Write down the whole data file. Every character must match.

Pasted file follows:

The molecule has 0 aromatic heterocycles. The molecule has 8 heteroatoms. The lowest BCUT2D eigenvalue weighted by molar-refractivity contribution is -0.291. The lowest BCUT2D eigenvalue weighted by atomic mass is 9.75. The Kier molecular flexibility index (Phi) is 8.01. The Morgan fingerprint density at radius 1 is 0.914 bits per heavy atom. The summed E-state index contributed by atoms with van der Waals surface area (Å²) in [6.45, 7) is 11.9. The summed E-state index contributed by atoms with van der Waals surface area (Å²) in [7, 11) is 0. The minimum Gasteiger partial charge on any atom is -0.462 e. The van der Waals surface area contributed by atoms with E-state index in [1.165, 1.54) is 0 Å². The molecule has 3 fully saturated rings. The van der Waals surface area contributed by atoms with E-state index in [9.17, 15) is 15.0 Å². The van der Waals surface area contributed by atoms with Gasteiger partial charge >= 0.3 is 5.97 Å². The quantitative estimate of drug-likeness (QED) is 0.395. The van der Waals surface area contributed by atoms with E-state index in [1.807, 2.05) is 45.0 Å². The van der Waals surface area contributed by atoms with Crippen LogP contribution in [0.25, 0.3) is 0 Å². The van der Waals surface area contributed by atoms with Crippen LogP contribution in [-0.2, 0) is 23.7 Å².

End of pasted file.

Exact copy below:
The molecule has 0 aromatic heterocycles. The molecule has 8 heteroatoms. The lowest BCUT2D eigenvalue weighted by molar-refractivity contribution is -0.291. The lowest BCUT2D eigenvalue weighted by atomic mass is 9.75. The Kier molecular flexibility index (Phi) is 8.01. The Morgan fingerprint density at radius 1 is 0.914 bits per heavy atom. The summed E-state index contributed by atoms with van der Waals surface area (Å²) in [6.45, 7) is 11.9. The summed E-state index contributed by atoms with van der Waals surface area (Å²) in [7, 11) is 0. The minimum Gasteiger partial charge on any atom is -0.462 e. The van der Waals surface area contributed by atoms with E-state index in [1.165, 1.54) is 0 Å². The molecule has 3 fully saturated rings. The van der Waals surface area contributed by atoms with E-state index in [9.17, 15) is 15.0 Å². The van der Waals surface area contributed by atoms with Gasteiger partial charge >= 0.3 is 5.97 Å². The quantitative estimate of drug-likeness (QED) is 0.395. The van der Waals surface area contributed by atoms with E-state index in [1.807, 2.05) is 45.0 Å². The van der Waals surface area contributed by atoms with Crippen LogP contribution in [0.25, 0.3) is 0 Å². The van der Waals surface area contributed by atoms with Crippen LogP contribution in [-0.2, 0) is 23.7 Å².